When the west talked about waging economic warfare against Russia in recent weeks, it was easy to dismiss the rhetoric, all the more so when Britain – to take one example – initially unveiled a limp package of sanctions. Boris Johnson’s mendacious bluster about being “ahead” and standing firm with Ukraine was recognised as such.
Johnson wasn’t alone with his chest-beating, however. European, and in particularly Germany’s, reliance on Russian gas looked like it might spare Russia the worst, preserving its membership of Swift, a key part of the international payments system, among other things. With Russia’s central bank having built up a formidable war chest of currency, it looked as if it would be able weather any limited sanctions-related pain.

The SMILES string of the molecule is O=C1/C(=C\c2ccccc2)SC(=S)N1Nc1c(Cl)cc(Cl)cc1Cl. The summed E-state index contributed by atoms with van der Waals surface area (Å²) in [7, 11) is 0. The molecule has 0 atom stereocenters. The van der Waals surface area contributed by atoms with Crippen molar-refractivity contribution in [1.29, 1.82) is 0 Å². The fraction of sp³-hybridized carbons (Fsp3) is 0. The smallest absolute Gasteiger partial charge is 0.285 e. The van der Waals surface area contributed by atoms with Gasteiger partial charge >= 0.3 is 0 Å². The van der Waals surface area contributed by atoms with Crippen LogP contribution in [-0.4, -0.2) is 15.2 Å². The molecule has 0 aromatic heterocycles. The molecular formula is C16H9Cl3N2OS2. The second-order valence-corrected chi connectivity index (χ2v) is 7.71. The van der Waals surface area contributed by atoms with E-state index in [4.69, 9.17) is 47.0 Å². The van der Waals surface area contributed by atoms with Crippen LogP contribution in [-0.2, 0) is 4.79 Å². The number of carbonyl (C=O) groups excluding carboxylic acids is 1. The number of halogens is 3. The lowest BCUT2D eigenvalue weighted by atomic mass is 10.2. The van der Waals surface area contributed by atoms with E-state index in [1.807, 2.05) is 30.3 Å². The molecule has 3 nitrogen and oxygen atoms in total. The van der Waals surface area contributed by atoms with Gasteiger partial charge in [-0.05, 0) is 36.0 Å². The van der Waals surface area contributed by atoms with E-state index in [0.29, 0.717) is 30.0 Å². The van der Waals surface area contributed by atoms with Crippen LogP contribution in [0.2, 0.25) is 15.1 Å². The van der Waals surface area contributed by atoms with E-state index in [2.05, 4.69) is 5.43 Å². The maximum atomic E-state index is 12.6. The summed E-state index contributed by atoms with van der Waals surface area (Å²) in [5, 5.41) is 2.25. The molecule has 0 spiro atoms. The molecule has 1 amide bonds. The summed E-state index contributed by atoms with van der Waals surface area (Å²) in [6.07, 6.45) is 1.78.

But as Russian artillery continued to smash into Ukraine, a switch was flicked. The brazenness on display demanded response not least because, prominent in the minds of frontline states was an uncomfortable question: “Who’s next?” Those countries with a little more distance faced a different, but no less uncomfortable, query: “What do we do if this is just the first domino?” Those questions, as much as the horror unfolding on TV screens, turned the rhetoric real and the economic cold war hot.
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